Change may allow scientists to grow human embryos longer
New guidelines released this week remove a decades-old barrier to stem cell research, recommending that researchers be allowed to grow human embryos longer under limited conditions.
The “14-day rule,” an international ethical standard that limits laboratory studies of human embryos, has been in place for decades and has been written into law in countries including Britain and Australia. Scientists previously have been required to destroy human embryos grown in a lab before they reach 14 days.
Some researchers have favored revising the rule to further study the development process while opponents say such experiments at any stage cross a moral boundary and it’s unclear the change would advance research.
The original limit was arbitrary and prevented study of a critical period in embryo development — typically between 14 and 28 days, said Robin Lovell-Badge, a stem cell expert at London’s Crick Institute and chair of the group behind the new guidelines.
“We think a lot of congenital abnormalities are developing quite early during this period,” said Lovell-Badge. “By understanding these early stages better, it might allow us to adopt simple procedures to reduce the amount of suffering.”
On Monday, geneticists were just converging on Hong Kong for a long-planned meeting to discuss the future of gene editing.
The guidelines, last updated in 2016, were issued by the International Society for Stem Cell Research, whose standards are widely accepted by countries, medical journals and the research community. It didn’t specify how much longer embryos could be grown.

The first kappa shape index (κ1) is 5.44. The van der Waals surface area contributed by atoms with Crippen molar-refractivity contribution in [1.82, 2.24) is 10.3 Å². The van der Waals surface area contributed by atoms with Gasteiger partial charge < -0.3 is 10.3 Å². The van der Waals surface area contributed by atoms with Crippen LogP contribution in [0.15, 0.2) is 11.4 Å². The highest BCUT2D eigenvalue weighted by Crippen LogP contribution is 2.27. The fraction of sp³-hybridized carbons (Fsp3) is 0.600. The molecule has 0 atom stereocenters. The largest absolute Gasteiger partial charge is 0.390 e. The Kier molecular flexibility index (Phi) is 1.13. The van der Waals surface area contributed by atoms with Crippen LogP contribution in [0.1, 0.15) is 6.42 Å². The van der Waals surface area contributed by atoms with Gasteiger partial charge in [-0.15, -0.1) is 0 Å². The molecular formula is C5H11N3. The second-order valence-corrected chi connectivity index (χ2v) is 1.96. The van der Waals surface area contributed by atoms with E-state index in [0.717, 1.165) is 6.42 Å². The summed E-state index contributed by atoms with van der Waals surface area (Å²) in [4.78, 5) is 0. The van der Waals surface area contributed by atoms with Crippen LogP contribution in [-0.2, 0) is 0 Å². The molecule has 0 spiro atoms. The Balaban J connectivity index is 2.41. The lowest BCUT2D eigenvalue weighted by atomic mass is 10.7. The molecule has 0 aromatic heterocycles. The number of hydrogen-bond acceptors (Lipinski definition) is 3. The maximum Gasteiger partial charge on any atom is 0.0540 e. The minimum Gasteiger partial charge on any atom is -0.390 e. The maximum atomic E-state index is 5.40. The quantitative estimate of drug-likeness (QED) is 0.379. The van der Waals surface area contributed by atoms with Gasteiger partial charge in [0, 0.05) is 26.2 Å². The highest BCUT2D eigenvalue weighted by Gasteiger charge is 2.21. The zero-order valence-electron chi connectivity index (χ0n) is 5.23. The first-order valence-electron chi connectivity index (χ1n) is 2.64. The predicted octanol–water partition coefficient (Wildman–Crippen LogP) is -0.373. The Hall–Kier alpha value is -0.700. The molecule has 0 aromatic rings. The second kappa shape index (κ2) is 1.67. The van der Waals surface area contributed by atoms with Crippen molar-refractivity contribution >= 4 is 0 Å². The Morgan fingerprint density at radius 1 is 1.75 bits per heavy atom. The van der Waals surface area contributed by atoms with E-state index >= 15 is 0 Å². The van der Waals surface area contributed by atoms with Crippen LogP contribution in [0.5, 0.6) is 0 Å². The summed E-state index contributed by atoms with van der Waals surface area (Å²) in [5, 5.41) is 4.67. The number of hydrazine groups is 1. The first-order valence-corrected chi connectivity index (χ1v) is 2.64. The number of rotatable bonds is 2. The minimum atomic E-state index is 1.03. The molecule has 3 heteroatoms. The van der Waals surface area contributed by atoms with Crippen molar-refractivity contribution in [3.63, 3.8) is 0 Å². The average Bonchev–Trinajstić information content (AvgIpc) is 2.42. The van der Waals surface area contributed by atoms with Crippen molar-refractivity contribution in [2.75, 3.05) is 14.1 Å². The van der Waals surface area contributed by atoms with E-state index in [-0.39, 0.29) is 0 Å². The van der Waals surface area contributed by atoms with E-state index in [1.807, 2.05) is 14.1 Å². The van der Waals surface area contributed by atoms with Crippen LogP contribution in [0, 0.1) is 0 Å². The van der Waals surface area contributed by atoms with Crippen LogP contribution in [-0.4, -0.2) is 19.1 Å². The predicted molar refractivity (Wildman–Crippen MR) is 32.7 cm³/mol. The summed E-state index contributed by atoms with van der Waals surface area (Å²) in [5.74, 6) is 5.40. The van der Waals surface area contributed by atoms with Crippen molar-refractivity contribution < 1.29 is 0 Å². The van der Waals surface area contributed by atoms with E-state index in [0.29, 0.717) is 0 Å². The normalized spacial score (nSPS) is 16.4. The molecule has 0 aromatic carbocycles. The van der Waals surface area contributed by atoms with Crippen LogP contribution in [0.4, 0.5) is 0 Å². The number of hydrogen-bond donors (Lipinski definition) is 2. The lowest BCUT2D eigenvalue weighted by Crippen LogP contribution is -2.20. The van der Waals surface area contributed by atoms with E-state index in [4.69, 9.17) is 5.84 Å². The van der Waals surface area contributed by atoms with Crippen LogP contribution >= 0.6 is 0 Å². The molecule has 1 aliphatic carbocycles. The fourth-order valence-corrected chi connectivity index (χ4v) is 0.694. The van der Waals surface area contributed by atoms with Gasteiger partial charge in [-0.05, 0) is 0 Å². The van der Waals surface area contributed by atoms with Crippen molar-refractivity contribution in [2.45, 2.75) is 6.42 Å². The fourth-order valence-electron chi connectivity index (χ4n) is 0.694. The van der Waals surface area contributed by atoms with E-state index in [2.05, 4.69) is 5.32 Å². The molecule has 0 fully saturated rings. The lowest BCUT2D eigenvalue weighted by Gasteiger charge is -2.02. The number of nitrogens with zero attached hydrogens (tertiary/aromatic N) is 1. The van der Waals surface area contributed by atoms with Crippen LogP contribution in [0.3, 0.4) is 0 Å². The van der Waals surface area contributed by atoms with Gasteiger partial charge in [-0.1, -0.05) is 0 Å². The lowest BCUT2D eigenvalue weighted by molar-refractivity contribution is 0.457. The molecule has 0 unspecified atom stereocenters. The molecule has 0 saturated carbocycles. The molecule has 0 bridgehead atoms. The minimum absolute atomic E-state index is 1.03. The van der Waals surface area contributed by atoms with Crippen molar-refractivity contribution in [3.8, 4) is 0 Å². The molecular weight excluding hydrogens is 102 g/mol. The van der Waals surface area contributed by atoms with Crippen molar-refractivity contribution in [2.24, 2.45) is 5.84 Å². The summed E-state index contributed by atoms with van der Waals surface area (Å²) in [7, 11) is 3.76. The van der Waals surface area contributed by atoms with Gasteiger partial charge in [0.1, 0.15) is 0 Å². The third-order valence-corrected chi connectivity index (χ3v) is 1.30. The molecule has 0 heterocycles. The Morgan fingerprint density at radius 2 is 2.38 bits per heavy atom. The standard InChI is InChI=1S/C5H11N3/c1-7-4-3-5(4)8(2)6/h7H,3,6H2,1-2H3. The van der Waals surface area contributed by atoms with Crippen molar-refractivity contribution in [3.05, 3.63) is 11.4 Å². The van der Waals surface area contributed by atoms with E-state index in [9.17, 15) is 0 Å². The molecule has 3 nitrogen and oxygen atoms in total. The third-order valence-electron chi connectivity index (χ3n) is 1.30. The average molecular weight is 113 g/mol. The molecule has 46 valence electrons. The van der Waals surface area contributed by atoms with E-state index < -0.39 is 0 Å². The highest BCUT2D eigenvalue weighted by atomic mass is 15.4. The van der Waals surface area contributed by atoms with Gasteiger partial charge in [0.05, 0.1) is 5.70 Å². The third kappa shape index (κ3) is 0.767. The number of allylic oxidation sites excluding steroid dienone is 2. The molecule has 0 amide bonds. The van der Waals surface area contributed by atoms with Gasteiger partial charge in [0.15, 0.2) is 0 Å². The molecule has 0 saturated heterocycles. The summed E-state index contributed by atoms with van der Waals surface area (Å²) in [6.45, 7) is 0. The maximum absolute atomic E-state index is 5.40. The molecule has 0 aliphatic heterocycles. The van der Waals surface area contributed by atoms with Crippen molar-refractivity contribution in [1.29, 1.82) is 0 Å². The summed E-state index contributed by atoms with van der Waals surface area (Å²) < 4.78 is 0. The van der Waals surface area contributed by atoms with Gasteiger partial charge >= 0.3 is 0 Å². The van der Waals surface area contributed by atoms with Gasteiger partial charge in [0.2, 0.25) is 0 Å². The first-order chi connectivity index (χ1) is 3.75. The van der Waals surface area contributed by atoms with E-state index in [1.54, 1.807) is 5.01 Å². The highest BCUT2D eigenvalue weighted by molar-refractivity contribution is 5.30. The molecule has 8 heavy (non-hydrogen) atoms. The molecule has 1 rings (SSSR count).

For scientists in the U.K. to start making embryos beyond two weeks, the law regulating such research would need to be changed. Any relaxing of the rule would still need a “robust review” by national regulators, Lovell-Badge said.
It’s “not a green light” for scientists to expand human embryo research, said Kathy Niakan of Cambridge University, who helped draft the guidelines, adding that “would be irresponsible.”
Niakan said a public dialogue involving scientists, regulators, funders and the public to discuss any potential objections must be undertaken. She said that there must be broad public support before the work goes ahead and that countries might also use a specialized oversight process to weigh the scientific merits of the research.
Marcy Darnovsky, executive director of the Center for Genetics and Society, said the scientific justification for the new guidelines was still lacking.
“When an embryo is in a petri dish outside the body, are you going to really be able to tell anything meaningful about miscarriage or embryonic development?” she said.
Darnovsky was also concerned the guidelines don’t impose a limit on how long human embryos could potentially be grown.
It’s still too soon to try to genetically edit human embryos because the science isn’t advanced enough to ensure safety, an international panel of experts says.
The society also offered advice on other contentious stem cell issues, including requiring stringent oversight for transferring human embryos into the uterus after mitochondrial donation — a process where two eggs and one sperm are used to create an embryo.
The guidelines forbid, for now, any genetic editing that would pass on changes to future generations — similar to the work done by Chinese scientist He Jiankui, who stunned the world when he announced in 2018 he had made the first gene-edited babies.
Such work is banned at the moment, but Lovell-Badge and others acknowledge it might one day be allowed “if it’s proven safe enough and it was used in limited enough circumstances,” said Hank Greely, director of the Center for Law and the Biosciences at Stanford University.
The guidelines also prohibit human cloning, transferring human embryos into an animal uterus and the creation of human-animal chimeras, saying such work “lacks scientific rationale or is ethically concerning.”
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